The “Neoglacial” Period

14 11 2012

The image above shows the estimated extent of the Cordilleran Ice Sheet approximately 17 thousand years ago. As one can see parts of the Ice Sheet extended into northern parts of Washington and Montana.

After the late Pleistocene glacial retreat there was a period during the early Holocene where there was glacial advance in the Canadian Rockies that is referred to as the neoglacial period by scientists. This neoglacial period occurred approximately 7.5-5 thousand years ago and resulted in the advance of some glaciers within the southern coast mountains of British Columbia and the southern mountains of Alberta. In the recent retreat of these glaciers stumps have been revealed that have been dated 6.95-5.62 thousand years ago. Radiocarbon dating of these stumps and detrital wood have proven this mid-Holocene glacial expansion that scientists refer to as the Garibaldi Phase. They chose to use the word phase rather than advance because there was no evidence of glacial retreat during this time period.

Figure 1. The image above shows the study area for the stumps and detrital wood that was found to show the glacial expansion during the Garibaldi Phase. There is significant evidence in this region to explain how during the early Holocene glaciers within the Cordilleran Ice Sheet began to advance slightly after their slight retreat in the late Pleistocene.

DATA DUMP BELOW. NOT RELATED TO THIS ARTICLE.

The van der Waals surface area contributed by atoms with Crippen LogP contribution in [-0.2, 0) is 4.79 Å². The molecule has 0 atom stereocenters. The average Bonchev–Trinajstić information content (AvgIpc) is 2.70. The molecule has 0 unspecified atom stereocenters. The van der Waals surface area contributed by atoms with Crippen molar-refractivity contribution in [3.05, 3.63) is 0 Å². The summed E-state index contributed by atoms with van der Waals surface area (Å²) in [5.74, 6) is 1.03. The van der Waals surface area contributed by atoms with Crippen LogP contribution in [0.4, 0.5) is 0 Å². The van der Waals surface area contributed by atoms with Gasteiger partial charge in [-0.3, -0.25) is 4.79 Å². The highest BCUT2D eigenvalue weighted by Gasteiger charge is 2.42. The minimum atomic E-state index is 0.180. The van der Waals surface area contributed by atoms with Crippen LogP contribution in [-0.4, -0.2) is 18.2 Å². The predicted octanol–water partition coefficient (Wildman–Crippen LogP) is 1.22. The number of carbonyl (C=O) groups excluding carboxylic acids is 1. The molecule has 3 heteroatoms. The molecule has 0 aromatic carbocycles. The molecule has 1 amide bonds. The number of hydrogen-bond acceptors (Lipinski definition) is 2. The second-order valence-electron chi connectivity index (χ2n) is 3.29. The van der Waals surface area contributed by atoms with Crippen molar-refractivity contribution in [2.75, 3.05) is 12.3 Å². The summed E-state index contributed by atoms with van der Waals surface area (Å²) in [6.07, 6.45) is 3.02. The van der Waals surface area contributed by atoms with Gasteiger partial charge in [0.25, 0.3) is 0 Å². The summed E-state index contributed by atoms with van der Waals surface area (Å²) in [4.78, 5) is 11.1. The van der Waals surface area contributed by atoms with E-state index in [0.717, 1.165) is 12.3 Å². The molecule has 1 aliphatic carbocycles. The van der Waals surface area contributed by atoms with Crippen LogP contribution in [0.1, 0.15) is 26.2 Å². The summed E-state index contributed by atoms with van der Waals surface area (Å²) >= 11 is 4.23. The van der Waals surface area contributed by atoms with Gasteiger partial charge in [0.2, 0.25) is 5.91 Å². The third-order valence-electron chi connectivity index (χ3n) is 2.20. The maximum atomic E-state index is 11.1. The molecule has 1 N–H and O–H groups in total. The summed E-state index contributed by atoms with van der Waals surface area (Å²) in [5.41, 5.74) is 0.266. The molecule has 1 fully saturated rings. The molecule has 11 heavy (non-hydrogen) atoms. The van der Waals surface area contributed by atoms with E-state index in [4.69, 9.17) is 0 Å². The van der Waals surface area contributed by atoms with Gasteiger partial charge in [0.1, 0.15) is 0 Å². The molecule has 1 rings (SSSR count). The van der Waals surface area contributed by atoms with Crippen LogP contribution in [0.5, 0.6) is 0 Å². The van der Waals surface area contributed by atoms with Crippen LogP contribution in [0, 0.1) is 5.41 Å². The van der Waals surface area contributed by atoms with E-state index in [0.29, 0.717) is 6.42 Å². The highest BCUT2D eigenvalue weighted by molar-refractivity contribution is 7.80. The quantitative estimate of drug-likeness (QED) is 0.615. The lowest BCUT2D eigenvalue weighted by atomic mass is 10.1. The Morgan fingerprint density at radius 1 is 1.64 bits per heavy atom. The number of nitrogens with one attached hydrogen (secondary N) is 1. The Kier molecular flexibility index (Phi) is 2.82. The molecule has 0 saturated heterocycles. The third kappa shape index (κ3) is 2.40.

This neoglacial phase occurred prior  to what is known as the Little Ice Age which describes glacial advances in the last millennium, with a focus on advances during the 12th and 13th centuries. Most of the neoglacial period occurred before a slight warming of the climate during the early years of the last millennium that is known as the midevil warming period. Glaciers of the Little Ice Age reached their maximum extents during the 17th-19th centuries and began their retreat during the early 20th century.

Figure 1. The image above shows one of the stumps that was radiocarbon dated to be from the late neoglacial period. Five other stumps were found within close proximity to this one dating back to the same time period.

Figure 3. The image above shows till fabric from the Tiedemann Glacier that has been studied and dated back to the neoglacial period approximately 13.5 thousand years ago.

It has been estimated from reports on 120 glaciers in the Canadian Rockies that there was a twenty-five percent loss of ice from the Little Ice Age to the 1970’s. Prior to the Little Ice Age there was a period of warming that occurred in the late neoglacial period that some scientists refer to as the midevil warming period as it occurred from the 11th to the 15th centuries.

References

Images & Information

Menounos, Brian, Gerald Osborn, John J. Clague, and Brian H. Luckman. “Latest Pleistocene and Holocene Glacier Fluctuations in Western Canada.” Quaternary Science Reviews 28.21-22 (2009): 2049-074. Science Direct. Web. 10 Nov. 2012. <http://0-www.sciencedirect.com.skyline.ucdenver.edu/science/article/pii/S0277379108002977#&gt;.

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